The order of sequestration is set aside and the cause remanded.

Order set aside.

No. 8594

This is an appeal from an order committing Mrs. Vangilder to jail for failure to deliver the bonds to the clerk. Since the order to deliver the bonds was invalid, it follows that the order of committment is also invalid and it is accordingly set aside.

Order set aside.


I respectfully dissent from the opinion of the majority in this cause. Apparently we do not differ as to the inherent power of the court in this case to conserve and control the subject matter of the litigation during its pendency, so that it may be able to enforce its final decree as to the property affected thereby. Our differences seem to arise out of the extent of the showing required to justify the action of the court within its undoubted powers.

The ownership of bonds of the Federal Government of the par value of $12,000.00 is in dispute. The plaintiffs contend that the defendant administratrix should, in her fiduciary capacity, account for the same; she, the administratrix, admitting in her answer the possession of the bonds, says that she holds the same as her individual property through a gift from her deceased husband. The surety on her bond as administratrix, a party to the cause, asked in its answer that the court require the administratrix to deliver the possession of these bonds to some person to be designated by it, to be held by him until the title thereto should be determined. The plaintiffs joined in this request when the matter was argued in the court below. The administratrix resisted the request and there seems to have been a complete hearing.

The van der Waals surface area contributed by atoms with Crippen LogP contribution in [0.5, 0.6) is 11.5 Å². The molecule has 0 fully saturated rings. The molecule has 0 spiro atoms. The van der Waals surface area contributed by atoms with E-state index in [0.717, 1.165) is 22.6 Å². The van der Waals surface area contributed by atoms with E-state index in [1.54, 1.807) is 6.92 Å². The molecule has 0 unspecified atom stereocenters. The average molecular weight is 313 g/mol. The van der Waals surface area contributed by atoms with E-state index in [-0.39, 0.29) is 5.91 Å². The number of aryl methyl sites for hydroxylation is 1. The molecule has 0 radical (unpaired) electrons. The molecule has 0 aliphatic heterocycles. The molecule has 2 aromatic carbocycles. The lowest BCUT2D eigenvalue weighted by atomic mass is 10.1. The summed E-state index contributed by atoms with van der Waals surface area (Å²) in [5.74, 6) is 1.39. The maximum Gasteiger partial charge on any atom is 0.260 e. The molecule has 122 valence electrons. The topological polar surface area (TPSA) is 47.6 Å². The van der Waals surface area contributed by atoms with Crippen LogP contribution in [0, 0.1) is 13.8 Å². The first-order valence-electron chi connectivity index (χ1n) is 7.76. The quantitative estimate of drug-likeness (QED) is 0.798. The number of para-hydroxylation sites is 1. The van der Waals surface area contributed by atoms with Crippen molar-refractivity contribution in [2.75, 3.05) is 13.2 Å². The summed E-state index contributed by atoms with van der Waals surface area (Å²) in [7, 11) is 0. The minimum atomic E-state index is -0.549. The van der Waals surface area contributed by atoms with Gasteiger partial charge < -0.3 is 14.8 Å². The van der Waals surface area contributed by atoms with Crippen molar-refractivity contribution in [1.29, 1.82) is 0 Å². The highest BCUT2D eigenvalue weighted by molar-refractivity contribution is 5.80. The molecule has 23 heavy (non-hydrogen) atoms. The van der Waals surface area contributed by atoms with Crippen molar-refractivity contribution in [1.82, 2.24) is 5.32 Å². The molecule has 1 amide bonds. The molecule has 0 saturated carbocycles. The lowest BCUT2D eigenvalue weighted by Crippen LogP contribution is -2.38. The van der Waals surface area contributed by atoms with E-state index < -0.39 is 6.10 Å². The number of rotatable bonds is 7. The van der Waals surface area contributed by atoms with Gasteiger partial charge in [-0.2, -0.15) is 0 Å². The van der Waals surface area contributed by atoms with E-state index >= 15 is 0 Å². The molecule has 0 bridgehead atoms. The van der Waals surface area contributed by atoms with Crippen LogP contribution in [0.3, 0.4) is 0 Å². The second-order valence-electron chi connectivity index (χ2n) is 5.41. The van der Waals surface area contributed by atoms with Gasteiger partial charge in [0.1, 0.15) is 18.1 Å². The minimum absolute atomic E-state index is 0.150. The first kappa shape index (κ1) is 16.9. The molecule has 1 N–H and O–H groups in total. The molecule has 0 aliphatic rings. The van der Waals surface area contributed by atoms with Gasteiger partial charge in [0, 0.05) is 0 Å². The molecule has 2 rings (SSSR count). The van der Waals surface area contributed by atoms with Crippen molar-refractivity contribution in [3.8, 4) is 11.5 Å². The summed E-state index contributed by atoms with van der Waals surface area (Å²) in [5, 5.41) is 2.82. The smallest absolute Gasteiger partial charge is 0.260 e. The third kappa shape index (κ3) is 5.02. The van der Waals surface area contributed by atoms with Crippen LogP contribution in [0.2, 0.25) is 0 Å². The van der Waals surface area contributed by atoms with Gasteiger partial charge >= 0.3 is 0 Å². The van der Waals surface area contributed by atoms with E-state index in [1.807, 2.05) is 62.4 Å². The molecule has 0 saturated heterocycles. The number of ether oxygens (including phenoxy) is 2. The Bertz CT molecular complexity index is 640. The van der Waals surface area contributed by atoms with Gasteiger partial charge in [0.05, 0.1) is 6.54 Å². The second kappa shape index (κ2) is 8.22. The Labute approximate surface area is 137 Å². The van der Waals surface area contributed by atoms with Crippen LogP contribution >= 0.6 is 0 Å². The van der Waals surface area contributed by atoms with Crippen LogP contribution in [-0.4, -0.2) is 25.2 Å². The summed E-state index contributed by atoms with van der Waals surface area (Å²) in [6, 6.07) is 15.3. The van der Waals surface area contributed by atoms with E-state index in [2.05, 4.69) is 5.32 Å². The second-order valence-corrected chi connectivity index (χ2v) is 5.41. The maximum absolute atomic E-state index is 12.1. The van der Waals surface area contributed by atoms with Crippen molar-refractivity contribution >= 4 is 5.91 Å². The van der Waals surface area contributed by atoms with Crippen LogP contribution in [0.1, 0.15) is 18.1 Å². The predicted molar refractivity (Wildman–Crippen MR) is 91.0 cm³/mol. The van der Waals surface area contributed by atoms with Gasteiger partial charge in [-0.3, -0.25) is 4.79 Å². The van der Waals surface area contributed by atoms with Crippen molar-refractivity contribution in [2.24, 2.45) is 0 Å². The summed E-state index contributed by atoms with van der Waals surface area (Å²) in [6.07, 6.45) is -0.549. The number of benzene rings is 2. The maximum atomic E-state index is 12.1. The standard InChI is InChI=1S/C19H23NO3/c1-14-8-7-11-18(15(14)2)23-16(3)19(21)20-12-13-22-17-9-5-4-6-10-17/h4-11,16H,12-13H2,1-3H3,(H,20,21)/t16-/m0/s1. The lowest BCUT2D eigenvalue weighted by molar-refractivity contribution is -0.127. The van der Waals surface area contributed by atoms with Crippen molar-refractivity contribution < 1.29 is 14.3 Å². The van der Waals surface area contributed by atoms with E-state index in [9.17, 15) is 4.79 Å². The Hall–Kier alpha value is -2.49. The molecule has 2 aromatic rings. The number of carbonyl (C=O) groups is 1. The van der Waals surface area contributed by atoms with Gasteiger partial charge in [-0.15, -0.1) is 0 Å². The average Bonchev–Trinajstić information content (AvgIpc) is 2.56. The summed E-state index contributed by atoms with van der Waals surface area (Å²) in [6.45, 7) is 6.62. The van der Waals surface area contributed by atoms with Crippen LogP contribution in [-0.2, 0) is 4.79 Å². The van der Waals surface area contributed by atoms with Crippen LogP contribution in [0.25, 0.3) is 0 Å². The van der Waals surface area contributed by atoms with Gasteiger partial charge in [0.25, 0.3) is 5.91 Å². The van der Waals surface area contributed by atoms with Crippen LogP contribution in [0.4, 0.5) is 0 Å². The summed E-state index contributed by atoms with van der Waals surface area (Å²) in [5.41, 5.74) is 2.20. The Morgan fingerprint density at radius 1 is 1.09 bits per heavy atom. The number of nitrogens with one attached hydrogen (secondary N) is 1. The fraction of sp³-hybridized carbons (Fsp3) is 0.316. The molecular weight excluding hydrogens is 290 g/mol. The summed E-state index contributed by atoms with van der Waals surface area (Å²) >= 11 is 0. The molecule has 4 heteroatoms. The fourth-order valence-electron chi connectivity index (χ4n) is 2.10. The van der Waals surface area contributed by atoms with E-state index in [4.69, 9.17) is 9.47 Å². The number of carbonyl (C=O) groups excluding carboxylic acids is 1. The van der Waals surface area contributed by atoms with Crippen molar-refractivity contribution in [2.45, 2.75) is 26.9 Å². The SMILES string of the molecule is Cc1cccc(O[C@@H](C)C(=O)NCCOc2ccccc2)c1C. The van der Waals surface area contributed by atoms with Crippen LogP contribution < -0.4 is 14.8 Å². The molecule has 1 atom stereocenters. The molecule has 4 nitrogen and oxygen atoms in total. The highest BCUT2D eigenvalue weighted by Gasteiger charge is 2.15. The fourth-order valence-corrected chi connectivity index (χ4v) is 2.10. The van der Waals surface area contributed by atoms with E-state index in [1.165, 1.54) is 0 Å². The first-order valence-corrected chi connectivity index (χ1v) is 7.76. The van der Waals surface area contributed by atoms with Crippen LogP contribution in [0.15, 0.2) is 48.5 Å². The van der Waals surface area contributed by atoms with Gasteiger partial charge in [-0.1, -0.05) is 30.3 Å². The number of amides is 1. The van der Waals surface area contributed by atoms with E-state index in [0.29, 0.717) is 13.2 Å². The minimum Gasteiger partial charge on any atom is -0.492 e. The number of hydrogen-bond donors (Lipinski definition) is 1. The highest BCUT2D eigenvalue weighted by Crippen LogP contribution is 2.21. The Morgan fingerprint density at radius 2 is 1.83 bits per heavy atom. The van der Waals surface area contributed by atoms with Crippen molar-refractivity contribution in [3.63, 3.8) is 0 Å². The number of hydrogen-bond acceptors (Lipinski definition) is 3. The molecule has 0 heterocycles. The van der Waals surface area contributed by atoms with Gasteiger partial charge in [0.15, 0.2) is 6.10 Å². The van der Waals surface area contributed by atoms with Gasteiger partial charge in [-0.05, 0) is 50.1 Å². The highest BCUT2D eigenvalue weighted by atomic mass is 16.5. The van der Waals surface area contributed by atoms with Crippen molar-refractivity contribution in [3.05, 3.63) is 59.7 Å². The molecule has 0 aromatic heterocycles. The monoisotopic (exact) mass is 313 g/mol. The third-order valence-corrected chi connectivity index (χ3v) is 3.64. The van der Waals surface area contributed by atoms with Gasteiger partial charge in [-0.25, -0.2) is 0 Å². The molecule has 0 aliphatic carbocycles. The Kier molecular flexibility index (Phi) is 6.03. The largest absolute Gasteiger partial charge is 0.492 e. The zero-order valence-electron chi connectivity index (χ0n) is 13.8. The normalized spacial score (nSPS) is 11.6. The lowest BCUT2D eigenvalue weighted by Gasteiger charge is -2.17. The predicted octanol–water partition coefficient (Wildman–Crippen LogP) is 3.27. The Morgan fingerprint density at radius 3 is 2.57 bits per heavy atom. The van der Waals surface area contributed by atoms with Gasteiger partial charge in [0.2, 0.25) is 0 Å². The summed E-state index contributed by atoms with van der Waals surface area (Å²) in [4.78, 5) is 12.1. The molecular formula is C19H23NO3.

It may be admitted that the answer of the surety company was not as specific as good pleading would suggest on the danger of the liability it might incur should the court fail to take control of the bonds in question, but the allegations therein come well within the facts alleged and upon which the court granted the same character of relief through the medium of a receiver, in Petrie v. Buffington, 79 W. Va. 113, 90 S.E. 557; and were, when read in connection with the bill and the answer of the defendant administratrix, all verified, sufficient in my judgment to justify the court below in entering the order complained of.

Being of the opinion that courts are vested with broad inherent power to control property which is the subject of dispute and that such powers should not be curbed except in cases of plain abuse thereof; that from the very nature of this case, the pleadings filed herein and character of the property affected and its admitted possession by the administratrix, it was, in effect, subjected to the control of the court; and that the order complained of worked no substantial prejudice to any party to the suit, but merely served to assure to the court power to enforce its decree upon a decision of the merits of the cause, I would affirm the order of the court below.

A majority of the court being of the opinion to set aside the order as to the possession of the bonds, I agree, of course, that the order in the contempt proceedings falls with it.